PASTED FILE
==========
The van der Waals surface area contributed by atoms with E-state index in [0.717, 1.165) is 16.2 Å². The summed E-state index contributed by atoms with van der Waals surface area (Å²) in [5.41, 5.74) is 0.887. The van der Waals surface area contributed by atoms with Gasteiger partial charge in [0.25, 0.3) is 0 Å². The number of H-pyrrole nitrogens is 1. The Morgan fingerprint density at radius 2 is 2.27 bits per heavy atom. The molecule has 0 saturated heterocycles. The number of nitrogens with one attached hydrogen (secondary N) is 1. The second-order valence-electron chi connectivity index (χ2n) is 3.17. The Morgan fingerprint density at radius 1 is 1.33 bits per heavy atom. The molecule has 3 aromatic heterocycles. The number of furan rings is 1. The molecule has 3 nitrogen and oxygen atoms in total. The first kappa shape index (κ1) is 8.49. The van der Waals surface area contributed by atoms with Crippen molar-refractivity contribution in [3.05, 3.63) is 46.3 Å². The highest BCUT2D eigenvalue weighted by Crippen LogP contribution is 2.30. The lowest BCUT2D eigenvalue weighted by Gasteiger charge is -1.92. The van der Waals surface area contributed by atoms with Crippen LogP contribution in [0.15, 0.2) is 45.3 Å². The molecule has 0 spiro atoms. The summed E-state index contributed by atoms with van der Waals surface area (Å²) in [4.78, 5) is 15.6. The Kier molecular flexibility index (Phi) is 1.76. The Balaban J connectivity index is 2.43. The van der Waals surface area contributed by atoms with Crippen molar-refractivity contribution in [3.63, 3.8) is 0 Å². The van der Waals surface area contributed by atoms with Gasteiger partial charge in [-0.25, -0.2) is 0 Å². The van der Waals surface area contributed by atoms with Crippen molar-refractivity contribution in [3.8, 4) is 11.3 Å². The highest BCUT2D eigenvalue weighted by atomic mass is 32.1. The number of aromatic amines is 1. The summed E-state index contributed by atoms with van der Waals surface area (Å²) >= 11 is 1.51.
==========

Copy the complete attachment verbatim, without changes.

The van der Waals surface area contributed by atoms with E-state index in [0.717, 1.165) is 16.2 Å². The summed E-state index contributed by atoms with van der Waals surface area (Å²) in [5.41, 5.74) is 0.887. The van der Waals surface area contributed by atoms with Gasteiger partial charge in [0.25, 0.3) is 0 Å². The number of H-pyrrole nitrogens is 1. The Morgan fingerprint density at radius 2 is 2.27 bits per heavy atom. The molecule has 0 saturated heterocycles. The number of nitrogens with one attached hydrogen (secondary N) is 1. The second-order valence-electron chi connectivity index (χ2n) is 3.17. The Morgan fingerprint density at radius 1 is 1.33 bits per heavy atom. The molecule has 3 aromatic heterocycles. The number of furan rings is 1. The molecule has 3 nitrogen and oxygen atoms in total. The first kappa shape index (κ1) is 8.49. The van der Waals surface area contributed by atoms with Crippen molar-refractivity contribution in [3.05, 3.63) is 46.3 Å². The highest BCUT2D eigenvalue weighted by Crippen LogP contribution is 2.30. The lowest BCUT2D eigenvalue weighted by Gasteiger charge is -1.92. The van der Waals surface area contributed by atoms with Crippen LogP contribution in [0.15, 0.2) is 45.3 Å². The molecule has 0 spiro atoms. The summed E-state index contributed by atoms with van der Waals surface area (Å²) in [4.78, 5) is 15.6. The Kier molecular flexibility index (Phi) is 1.76. The Balaban J connectivity index is 2.43. The van der Waals surface area contributed by atoms with Crippen molar-refractivity contribution in [3.63, 3.8) is 0 Å². The van der Waals surface area contributed by atoms with Gasteiger partial charge in [-0.25, -0.2) is 0 Å². The van der Waals surface area contributed by atoms with Crippen molar-refractivity contribution in [3.8, 4) is 11.3 Å². The highest BCUT2D eigenvalue weighted by atomic mass is 32.1. The number of aromatic amines is 1. The summed E-state index contributed by atoms with van der Waals surface area (Å²) >= 11 is 1.51.